Introduction to CBDC
Central bank digital currencies or CBDC are a new hot topic in old financial institutions and across different countries. CBDCs, as the name suggests, is a digital currency controlled by a central entity, a nation state’s existing financial institutions, like a national bank. Instead of paper banknotes, a bank can issue a digital representation of the nation’s currency, like the US dollar or Chinese Yuan.
Why are banks so interested in this?
In many countries, the distribution of money is often done through a middleman, like banks, payments networks, etc. With CBDCs, this could be eliminated, and money could go directly to citizens. This would be helpful with any relief plan that was introduced due to covid. Instead of waiting days/weeks/months for your check or bank transaction, money could be distributed immediately. This would cut down by a lot of processing time of any bank transaction. You won’t need to wait for any outgoing/incoming timeframes between banks to get a payment onto your bank account.
Everything now becomes digital, and having digital money hasn’t been more crucial than ever before. Banks and governments need to adapt to a new age. Age of digitalization where applications like PayPal, Revolut or WeChat are prominent and way to go when it comes to payments. Billions, billions of dollars are going through these apps, and governments don’t know how that money is being spent exactly. CBDCs would solve “the problem” for them.
They could make more precise forecasts for the economy, could measure the total money supply. Calculating inflation would be much easier, and banks with governments could react quicker to rising inflation. CBDCs would give the nation-state a clear vision of what is happening with the money flow.
Who is working on it?
Most advances on this front are coming from China with their Digital Yuan (DCEP) in beta-phase. Millions of DCEP have been airdropped and are currently in the testing phase across China. I will talk about digital yuan in the following article as it’s a fascinating subject.
European Central Bank is working internally on CBDC and wants to launch digital Euro. Around 100M of Euro would be created for the first phase of testing.
Russia is also working crypto-ruble, Bank of England, Bank of Canada, and many other central banks have started their journey into CBDCs. Still, the most advanced work on this front comes from China.
Most countries are thinking about how CBDC will impact their current economy and local businesses? One area I see mostly affected will be commercial banks. With the proper app on your phone and instant access to your country's CBDC and other financial instruments, the need for commercial banks would decrease by a lot.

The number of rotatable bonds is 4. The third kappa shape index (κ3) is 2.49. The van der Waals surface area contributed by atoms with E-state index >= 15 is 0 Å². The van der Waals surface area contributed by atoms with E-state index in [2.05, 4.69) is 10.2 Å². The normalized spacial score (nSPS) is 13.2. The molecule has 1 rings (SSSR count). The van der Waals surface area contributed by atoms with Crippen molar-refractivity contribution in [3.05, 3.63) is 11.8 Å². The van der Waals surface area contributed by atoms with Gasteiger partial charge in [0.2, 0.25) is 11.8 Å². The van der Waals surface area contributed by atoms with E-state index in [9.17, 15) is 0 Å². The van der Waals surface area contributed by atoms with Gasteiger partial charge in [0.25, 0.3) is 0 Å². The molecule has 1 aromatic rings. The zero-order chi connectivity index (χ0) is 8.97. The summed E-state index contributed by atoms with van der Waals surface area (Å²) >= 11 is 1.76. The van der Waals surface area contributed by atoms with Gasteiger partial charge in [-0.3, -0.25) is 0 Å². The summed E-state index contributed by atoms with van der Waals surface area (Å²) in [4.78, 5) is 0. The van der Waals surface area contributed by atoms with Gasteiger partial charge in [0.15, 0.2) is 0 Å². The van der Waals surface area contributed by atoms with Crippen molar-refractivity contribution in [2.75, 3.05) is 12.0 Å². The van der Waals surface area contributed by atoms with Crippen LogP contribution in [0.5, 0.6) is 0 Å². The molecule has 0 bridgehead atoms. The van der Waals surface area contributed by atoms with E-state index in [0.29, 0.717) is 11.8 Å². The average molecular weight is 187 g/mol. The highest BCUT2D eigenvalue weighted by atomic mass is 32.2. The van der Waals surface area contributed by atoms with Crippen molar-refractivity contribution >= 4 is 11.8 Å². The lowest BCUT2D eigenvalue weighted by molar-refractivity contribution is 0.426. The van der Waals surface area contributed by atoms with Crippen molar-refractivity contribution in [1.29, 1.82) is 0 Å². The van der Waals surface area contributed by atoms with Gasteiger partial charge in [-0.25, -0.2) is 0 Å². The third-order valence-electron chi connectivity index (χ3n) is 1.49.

Many people fear their privacy being violated by their money spending being monitored constantly. Not every citizen trusts its government, and there will need a large amount of consideration about the cybersecurity of the whole system.
As decrypt.co reports on this subject:
As a result, central banks are talking about limiting the scope of central bank digital currencies, perhaps by imposing a cap on how much money could be kept in a central bank account.
Why not stablecoins or first-gen cryptocurrencies?
Banks and governments need something stable in their price. Cryptocurrencies like Bitcoin or Ether can’t provide that and cannot be used a price reference.
You may think, “What about stablecoins?”. That’s a great question, but I think banks need to be certain that a stablecoin can remain stable. We saw many times fluctuations of the algorithmic stablecoins or even DAI. If you want to learn more about stablecoins, I wrote an article about this exact subject. Link here.
Another “issue” with stablecoins is that banks can’t control them as the issuer is somebody else than them.
Consensys did a wonderful interview on CBDC subject with former director-general of the European Central Bank.
I think CBDCs will become more present in our daily lives, but it will take a lot of time before it happens. The only major driving force is China in this field. If they “succeed” and start to threaten the Dollar and Euro, fear will be a major motivation for other countries to follow through with CBDCs. But more on that in future articles 😉